If I could sum up my beliefs in just a few words, I’d say that I believe in living simply: eating foods from the earth, making thoughtful choices, slowing down, and doing what makes you really happy.
My mission in life has always been to do what I love as much as possible. When I was younger I remember trying to decide between pursuing graphic design, culinary arts, and nutrition. I’ve always loved art and design and I grew up with an innate interest in health and the human body, but after several life changes (and epiphanies) at the age of 18, I found myself on an unexpected path of simple, natural living. These passions led me to become a Certified Holistic Nutritionist in 2012.
I first entered the world of blogging back in 2010 with a poetry blog, which quickly became one of my favourite places to express myself creatively (even to this day). I knew early on as my interests in natural health began to grow that I wanted to leverage the online space to inspire others and share what I’d become so passionate about.
What I grappled with the most though when I first became a nutritionist was what “kind” of nutritionist I “should” be. I spent the first couple years of my career trying to navigate the world of operating a business while simultaneously trying to figure out who I was. I had so many interests that zeroing in on one niche didn’t feel right. It wasn’t until I decided to let my brand reflect who I was that everything fell into place. I wanted to keep things simple: inspiration for living healthy, simple, and well. Getting back to basics. Real food, practical lifestyle tips, rekindling our relationship with nature, intuitive eating (and living), and a little bit of minimalism sprinkled in there, too, is what you’ll find here on my blog and YouTube channel.
My Health Journey
My health has not been without complications. In my early twenties I found myself dealing with troubling digestive symptoms after a bacterial infection in my gut (C. difficile gastroenteritis) which led to the diagnosis of post-infectious Irritable Bowel Syndrome (IBS), and my subsequent focus as a nutritionist in the area of digestive wellness. My experiences with IBS have certainly shaped how and what I eat over the years, but it also fuelled a passion for learning about the digestive system and the fascinating world of the microbiome. I also developed a much greater appreciation for my body and our innate resilience.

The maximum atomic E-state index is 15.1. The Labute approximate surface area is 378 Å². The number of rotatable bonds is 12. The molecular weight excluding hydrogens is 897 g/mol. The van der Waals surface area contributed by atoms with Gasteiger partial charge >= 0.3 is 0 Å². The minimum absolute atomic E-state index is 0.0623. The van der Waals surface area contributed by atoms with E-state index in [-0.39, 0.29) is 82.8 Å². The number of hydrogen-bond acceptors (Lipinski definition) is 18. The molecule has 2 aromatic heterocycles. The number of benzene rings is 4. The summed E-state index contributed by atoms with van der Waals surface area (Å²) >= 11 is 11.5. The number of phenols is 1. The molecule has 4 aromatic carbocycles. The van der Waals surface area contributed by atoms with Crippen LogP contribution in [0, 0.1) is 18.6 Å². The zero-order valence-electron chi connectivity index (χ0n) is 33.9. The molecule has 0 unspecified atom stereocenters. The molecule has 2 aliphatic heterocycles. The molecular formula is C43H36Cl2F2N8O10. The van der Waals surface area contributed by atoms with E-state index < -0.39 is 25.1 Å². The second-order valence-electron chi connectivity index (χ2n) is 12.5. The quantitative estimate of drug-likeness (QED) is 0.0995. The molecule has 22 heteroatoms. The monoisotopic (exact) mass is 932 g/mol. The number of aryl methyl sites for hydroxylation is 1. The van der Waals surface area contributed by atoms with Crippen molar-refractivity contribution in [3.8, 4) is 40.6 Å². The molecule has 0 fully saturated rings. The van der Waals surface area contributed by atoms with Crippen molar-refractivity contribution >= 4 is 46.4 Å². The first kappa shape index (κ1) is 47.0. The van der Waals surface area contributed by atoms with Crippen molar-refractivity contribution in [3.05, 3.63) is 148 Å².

I’m also all-too-familiar with the world of anxiety and depression, which took a turn for the worse after I suffered a concussion 2011. This experience ultimately taught me how important it is for us to bring greater awareness to mental health and how necessary it is for us to prioritize it, just as we would our physical health. This is one of the many reasons why in my life today I deeply value the art of slowing down and managing stress.
My Food Philosophy
I’m a firm believer in the importance of listening to our bodies. There is no one-size-fits-all diet or lifestyle, and it’s part of my mission to help educate others on how they can find their own balance through tuning in to their unique wants and needs.
I know how complicated—and sometimes even controversial—the world of nutrition can be. But what I’ve concluded is that most of the time, things are not black or white; there are simply different pieces of information on a spectrum. This means that some things may be true in some situations, but not in others. This is why I strive to remain unbiased, open-minded, and always willing to learn.
I feel best following an intuitive way of eating and living. This means I eat what makes me feel great, and I limit what doesn’t. I value lots of colourful plants (vegetables, fruits, herbs, and leafy greens with my meals), healthy fats, plenty of water, and also organic, locally sourced, and grass-fed (for meat) as much as possible.
Finally, I believe in not being perfect, but making space for enjoying food for reasons other than strictly nutrition. Social connection, pleasure, creativity. Good nutrition is an important part of life, but so is not overthinking it.